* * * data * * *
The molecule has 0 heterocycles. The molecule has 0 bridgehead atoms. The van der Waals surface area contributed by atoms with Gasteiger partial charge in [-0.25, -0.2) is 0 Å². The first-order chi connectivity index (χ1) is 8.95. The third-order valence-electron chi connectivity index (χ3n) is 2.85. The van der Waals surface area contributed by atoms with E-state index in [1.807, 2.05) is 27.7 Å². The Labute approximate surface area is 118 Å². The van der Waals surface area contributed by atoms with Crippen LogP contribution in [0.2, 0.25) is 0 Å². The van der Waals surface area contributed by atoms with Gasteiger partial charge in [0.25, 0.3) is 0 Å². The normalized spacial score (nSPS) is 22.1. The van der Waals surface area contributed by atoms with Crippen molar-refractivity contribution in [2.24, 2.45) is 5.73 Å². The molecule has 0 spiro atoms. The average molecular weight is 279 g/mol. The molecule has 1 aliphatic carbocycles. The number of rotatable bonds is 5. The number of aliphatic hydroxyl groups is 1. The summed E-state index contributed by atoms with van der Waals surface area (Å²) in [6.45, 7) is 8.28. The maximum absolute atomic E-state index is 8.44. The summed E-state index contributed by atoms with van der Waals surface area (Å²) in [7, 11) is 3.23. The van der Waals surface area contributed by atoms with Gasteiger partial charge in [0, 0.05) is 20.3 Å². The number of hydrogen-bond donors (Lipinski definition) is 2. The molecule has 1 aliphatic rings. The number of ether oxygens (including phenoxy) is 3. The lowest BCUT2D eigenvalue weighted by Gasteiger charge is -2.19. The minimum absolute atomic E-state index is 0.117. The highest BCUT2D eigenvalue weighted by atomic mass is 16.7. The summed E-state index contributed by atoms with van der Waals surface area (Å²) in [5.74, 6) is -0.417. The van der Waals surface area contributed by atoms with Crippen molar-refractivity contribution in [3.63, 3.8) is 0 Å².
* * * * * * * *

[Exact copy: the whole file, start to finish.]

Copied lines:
The molecule has 0 heterocycles. The molecule has 0 bridgehead atoms. The van der Waals surface area contributed by atoms with Gasteiger partial charge in [-0.25, -0.2) is 0 Å². The first-order chi connectivity index (χ1) is 8.95. The third-order valence-electron chi connectivity index (χ3n) is 2.85. The van der Waals surface area contributed by atoms with E-state index in [1.807, 2.05) is 27.7 Å². The Labute approximate surface area is 118 Å². The van der Waals surface area contributed by atoms with Crippen LogP contribution in [0.2, 0.25) is 0 Å². The van der Waals surface area contributed by atoms with Gasteiger partial charge in [0.25, 0.3) is 0 Å². The normalized spacial score (nSPS) is 22.1. The van der Waals surface area contributed by atoms with Crippen molar-refractivity contribution in [2.24, 2.45) is 5.73 Å². The molecule has 0 spiro atoms. The average molecular weight is 279 g/mol. The molecule has 1 aliphatic carbocycles. The number of rotatable bonds is 5. The number of aliphatic hydroxyl groups is 1. The summed E-state index contributed by atoms with van der Waals surface area (Å²) in [6.45, 7) is 8.28. The maximum absolute atomic E-state index is 8.44. The summed E-state index contributed by atoms with van der Waals surface area (Å²) in [7, 11) is 3.23. The van der Waals surface area contributed by atoms with Gasteiger partial charge in [0, 0.05) is 20.3 Å². The number of hydrogen-bond donors (Lipinski definition) is 2. The molecule has 1 aliphatic rings. The number of ether oxygens (including phenoxy) is 3. The lowest BCUT2D eigenvalue weighted by Gasteiger charge is -2.19. The minimum absolute atomic E-state index is 0.117. The highest BCUT2D eigenvalue weighted by atomic mass is 16.7. The summed E-state index contributed by atoms with van der Waals surface area (Å²) in [5.74, 6) is -0.417. The van der Waals surface area contributed by atoms with Crippen molar-refractivity contribution in [3.63, 3.8) is 0 Å².